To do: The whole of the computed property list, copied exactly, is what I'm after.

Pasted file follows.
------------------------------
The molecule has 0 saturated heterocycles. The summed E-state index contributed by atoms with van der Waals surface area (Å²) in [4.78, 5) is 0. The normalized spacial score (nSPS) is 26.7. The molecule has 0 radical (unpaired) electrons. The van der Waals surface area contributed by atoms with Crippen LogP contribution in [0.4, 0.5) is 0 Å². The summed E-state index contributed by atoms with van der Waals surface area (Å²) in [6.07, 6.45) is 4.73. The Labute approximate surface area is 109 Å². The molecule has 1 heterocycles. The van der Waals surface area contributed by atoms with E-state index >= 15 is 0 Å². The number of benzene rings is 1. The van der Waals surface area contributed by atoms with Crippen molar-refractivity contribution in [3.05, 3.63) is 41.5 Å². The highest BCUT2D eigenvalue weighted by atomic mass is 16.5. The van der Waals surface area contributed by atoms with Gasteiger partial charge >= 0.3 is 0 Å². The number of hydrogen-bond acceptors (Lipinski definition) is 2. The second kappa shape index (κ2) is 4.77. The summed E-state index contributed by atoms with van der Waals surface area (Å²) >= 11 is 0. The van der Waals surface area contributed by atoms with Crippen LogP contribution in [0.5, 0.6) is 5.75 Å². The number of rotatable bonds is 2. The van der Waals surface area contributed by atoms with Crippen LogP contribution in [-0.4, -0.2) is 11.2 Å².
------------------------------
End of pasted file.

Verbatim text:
The molecule has 0 saturated heterocycles. The summed E-state index contributed by atoms with van der Waals surface area (Å²) in [4.78, 5) is 0. The normalized spacial score (nSPS) is 26.7. The molecule has 0 radical (unpaired) electrons. The van der Waals surface area contributed by atoms with Crippen LogP contribution in [0.4, 0.5) is 0 Å². The summed E-state index contributed by atoms with van der Waals surface area (Å²) in [6.07, 6.45) is 4.73. The Labute approximate surface area is 109 Å². The molecule has 1 heterocycles. The van der Waals surface area contributed by atoms with E-state index >= 15 is 0 Å². The number of benzene rings is 1. The van der Waals surface area contributed by atoms with Crippen molar-refractivity contribution in [3.05, 3.63) is 41.5 Å². The highest BCUT2D eigenvalue weighted by atomic mass is 16.5. The van der Waals surface area contributed by atoms with Gasteiger partial charge >= 0.3 is 0 Å². The number of hydrogen-bond acceptors (Lipinski definition) is 2. The second kappa shape index (κ2) is 4.77. The summed E-state index contributed by atoms with van der Waals surface area (Å²) >= 11 is 0. The van der Waals surface area contributed by atoms with Crippen LogP contribution in [0.5, 0.6) is 5.75 Å². The number of rotatable bonds is 2. The van der Waals surface area contributed by atoms with Crippen LogP contribution in [-0.4, -0.2) is 11.2 Å².